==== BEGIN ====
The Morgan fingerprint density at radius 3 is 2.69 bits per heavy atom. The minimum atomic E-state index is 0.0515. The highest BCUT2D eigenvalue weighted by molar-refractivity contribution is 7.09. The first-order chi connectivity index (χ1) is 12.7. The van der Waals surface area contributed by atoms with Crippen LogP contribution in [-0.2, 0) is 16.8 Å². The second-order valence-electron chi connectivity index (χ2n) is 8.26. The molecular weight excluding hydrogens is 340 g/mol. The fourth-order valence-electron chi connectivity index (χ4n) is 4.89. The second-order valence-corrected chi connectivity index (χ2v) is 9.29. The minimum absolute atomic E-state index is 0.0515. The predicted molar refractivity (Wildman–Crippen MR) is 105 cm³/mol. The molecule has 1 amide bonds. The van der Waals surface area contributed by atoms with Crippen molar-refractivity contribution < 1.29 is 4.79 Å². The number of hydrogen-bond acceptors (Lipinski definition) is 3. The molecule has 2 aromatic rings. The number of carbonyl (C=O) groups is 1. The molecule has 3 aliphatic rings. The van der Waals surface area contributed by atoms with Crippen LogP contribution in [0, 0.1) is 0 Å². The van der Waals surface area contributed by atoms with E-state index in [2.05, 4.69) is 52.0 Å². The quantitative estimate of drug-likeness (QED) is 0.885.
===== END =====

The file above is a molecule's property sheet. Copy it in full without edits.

The Morgan fingerprint density at radius 3 is 2.69 bits per heavy atom. The minimum atomic E-state index is 0.0515. The highest BCUT2D eigenvalue weighted by molar-refractivity contribution is 7.09. The first-order chi connectivity index (χ1) is 12.7. The van der Waals surface area contributed by atoms with Crippen LogP contribution in [-0.2, 0) is 16.8 Å². The second-order valence-electron chi connectivity index (χ2n) is 8.26. The molecular weight excluding hydrogens is 340 g/mol. The fourth-order valence-electron chi connectivity index (χ4n) is 4.89. The second-order valence-corrected chi connectivity index (χ2v) is 9.29. The minimum absolute atomic E-state index is 0.0515. The predicted molar refractivity (Wildman–Crippen MR) is 105 cm³/mol. The molecule has 1 amide bonds. The van der Waals surface area contributed by atoms with Crippen molar-refractivity contribution < 1.29 is 4.79 Å². The number of hydrogen-bond acceptors (Lipinski definition) is 3. The molecule has 2 aromatic rings. The number of carbonyl (C=O) groups is 1. The molecule has 3 aliphatic rings. The van der Waals surface area contributed by atoms with Crippen LogP contribution in [0, 0.1) is 0 Å². The van der Waals surface area contributed by atoms with E-state index in [2.05, 4.69) is 52.0 Å². The quantitative estimate of drug-likeness (QED) is 0.885.